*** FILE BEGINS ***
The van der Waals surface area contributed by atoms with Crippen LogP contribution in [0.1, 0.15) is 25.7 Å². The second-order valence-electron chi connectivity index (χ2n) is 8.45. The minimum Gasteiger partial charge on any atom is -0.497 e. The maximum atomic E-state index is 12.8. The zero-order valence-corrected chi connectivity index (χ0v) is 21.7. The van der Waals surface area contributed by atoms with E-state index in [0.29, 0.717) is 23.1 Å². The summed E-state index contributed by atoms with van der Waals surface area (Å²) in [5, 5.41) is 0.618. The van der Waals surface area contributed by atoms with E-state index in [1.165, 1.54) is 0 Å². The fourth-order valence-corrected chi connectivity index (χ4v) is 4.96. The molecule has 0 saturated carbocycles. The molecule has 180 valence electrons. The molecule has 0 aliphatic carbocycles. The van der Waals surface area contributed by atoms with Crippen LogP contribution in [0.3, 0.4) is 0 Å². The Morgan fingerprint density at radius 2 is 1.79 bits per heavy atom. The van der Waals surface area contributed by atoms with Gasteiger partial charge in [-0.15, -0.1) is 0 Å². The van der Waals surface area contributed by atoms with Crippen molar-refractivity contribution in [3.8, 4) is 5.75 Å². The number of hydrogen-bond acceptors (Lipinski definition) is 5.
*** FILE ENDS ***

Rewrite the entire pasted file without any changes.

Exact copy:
The van der Waals surface area contributed by atoms with Crippen LogP contribution in [0.1, 0.15) is 25.7 Å². The second-order valence-electron chi connectivity index (χ2n) is 8.45. The minimum Gasteiger partial charge on any atom is -0.497 e. The maximum atomic E-state index is 12.8. The zero-order valence-corrected chi connectivity index (χ0v) is 21.7. The van der Waals surface area contributed by atoms with E-state index in [0.29, 0.717) is 23.1 Å². The summed E-state index contributed by atoms with van der Waals surface area (Å²) in [5, 5.41) is 0.618. The van der Waals surface area contributed by atoms with E-state index in [1.165, 1.54) is 0 Å². The fourth-order valence-corrected chi connectivity index (χ4v) is 4.96. The molecule has 0 saturated carbocycles. The molecule has 180 valence electrons. The molecule has 0 aliphatic carbocycles. The van der Waals surface area contributed by atoms with Crippen LogP contribution in [0.3, 0.4) is 0 Å². The Morgan fingerprint density at radius 2 is 1.79 bits per heavy atom. The van der Waals surface area contributed by atoms with Gasteiger partial charge in [-0.15, -0.1) is 0 Å². The van der Waals surface area contributed by atoms with Crippen molar-refractivity contribution in [3.8, 4) is 5.75 Å². The number of hydrogen-bond acceptors (Lipinski definition) is 5.